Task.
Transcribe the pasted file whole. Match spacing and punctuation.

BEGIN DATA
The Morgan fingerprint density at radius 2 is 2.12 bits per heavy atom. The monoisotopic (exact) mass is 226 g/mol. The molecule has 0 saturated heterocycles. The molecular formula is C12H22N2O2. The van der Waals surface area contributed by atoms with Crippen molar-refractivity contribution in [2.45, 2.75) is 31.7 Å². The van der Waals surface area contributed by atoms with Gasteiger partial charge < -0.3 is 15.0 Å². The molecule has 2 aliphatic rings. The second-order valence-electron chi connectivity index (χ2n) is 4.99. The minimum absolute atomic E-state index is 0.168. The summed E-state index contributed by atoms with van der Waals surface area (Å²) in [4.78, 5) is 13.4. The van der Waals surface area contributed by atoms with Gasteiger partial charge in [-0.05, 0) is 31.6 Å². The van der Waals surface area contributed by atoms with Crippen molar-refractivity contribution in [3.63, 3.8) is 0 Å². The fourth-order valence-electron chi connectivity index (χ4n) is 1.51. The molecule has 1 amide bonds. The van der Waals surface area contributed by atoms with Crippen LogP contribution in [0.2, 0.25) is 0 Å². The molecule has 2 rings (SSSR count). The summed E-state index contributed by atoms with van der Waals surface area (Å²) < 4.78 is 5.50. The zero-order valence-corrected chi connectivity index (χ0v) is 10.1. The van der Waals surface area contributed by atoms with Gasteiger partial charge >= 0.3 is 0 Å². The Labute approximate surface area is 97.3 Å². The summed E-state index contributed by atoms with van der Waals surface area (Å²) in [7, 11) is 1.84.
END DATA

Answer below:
The Morgan fingerprint density at radius 2 is 2.12 bits per heavy atom. The monoisotopic (exact) mass is 226 g/mol. The molecule has 0 saturated heterocycles. The molecular formula is C12H22N2O2. The van der Waals surface area contributed by atoms with Crippen molar-refractivity contribution in [2.45, 2.75) is 31.7 Å². The van der Waals surface area contributed by atoms with Gasteiger partial charge < -0.3 is 15.0 Å². The molecule has 2 aliphatic rings. The second-order valence-electron chi connectivity index (χ2n) is 4.99. The minimum absolute atomic E-state index is 0.168. The summed E-state index contributed by atoms with van der Waals surface area (Å²) in [4.78, 5) is 13.4. The van der Waals surface area contributed by atoms with Gasteiger partial charge in [-0.05, 0) is 31.6 Å². The van der Waals surface area contributed by atoms with Crippen molar-refractivity contribution in [3.63, 3.8) is 0 Å². The fourth-order valence-electron chi connectivity index (χ4n) is 1.51. The molecule has 1 amide bonds. The van der Waals surface area contributed by atoms with Crippen LogP contribution in [0.2, 0.25) is 0 Å². The molecule has 2 rings (SSSR count). The summed E-state index contributed by atoms with van der Waals surface area (Å²) < 4.78 is 5.50. The zero-order valence-corrected chi connectivity index (χ0v) is 10.1. The van der Waals surface area contributed by atoms with Gasteiger partial charge >= 0.3 is 0 Å². The Labute approximate surface area is 97.3 Å². The summed E-state index contributed by atoms with van der Waals surface area (Å²) in [7, 11) is 1.84.